Magnesium helps D3 to work. We need Magnesium so that the body utilises D3, it's required to convert Vit D into it's active form. So it's important we ensure we take magnesium when supplementing with D3.

Magnesium comes in different forms, check to see which would suit you best and as it's calming it's best taken in the evening, four hours away from thyroid meds

Check out the other cofactors too.

My GP recently tested my blood count but ferritin wasn’t part of that. It was last checked in October last year and it was 10.6 ng/ml [10 - 291]. GP didn’t flag that up as an issue, and I did ask again recently if I could be anaemic and he said it was unlikely.

Ferritin isn't part of a full blood count, it would be part of an iron panel or stand alone. If your ferritin level last October was 10.6 and your GP ignored that he needs shooting! Low ferritin can suggest iron deficiency anaemia. I would ask again for an iron panel and full blood count, get the results and pop them on the forum. If your GP says you've already had them done, then point out your ferritin level last October was a mere 0.6 into the range, and you feel that it should have warranted further investigation. And because he says it's unlikely that your anaemic doesn't mean that you aren't. You need testing with those levels.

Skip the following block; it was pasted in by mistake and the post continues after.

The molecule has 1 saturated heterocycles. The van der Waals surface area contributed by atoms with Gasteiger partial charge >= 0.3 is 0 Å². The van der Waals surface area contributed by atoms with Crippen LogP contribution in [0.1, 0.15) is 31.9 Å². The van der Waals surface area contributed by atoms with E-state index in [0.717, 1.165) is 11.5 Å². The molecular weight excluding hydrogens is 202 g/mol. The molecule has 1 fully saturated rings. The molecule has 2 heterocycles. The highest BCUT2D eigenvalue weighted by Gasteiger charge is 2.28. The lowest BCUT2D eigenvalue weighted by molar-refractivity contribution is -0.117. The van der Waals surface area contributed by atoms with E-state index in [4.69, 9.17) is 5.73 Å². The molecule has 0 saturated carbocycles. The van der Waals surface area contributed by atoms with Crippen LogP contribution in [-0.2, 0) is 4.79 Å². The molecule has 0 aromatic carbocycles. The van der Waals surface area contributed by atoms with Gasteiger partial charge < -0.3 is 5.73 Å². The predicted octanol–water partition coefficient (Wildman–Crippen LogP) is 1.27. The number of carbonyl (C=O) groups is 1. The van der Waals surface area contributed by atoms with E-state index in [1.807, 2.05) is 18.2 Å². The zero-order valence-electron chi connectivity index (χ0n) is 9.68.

Do you have a print out of any of those tests done by your GP? If so, post the results here, if not ask your surgery's reception if you can have a print out for your own records, you are legally entitled to them.

Hello SeasideSusie, thank you so much for all this information.

I should have mentioned that I am a vegetarian - do you know if any D3 supplements are made with capsules that don't contain gelatine?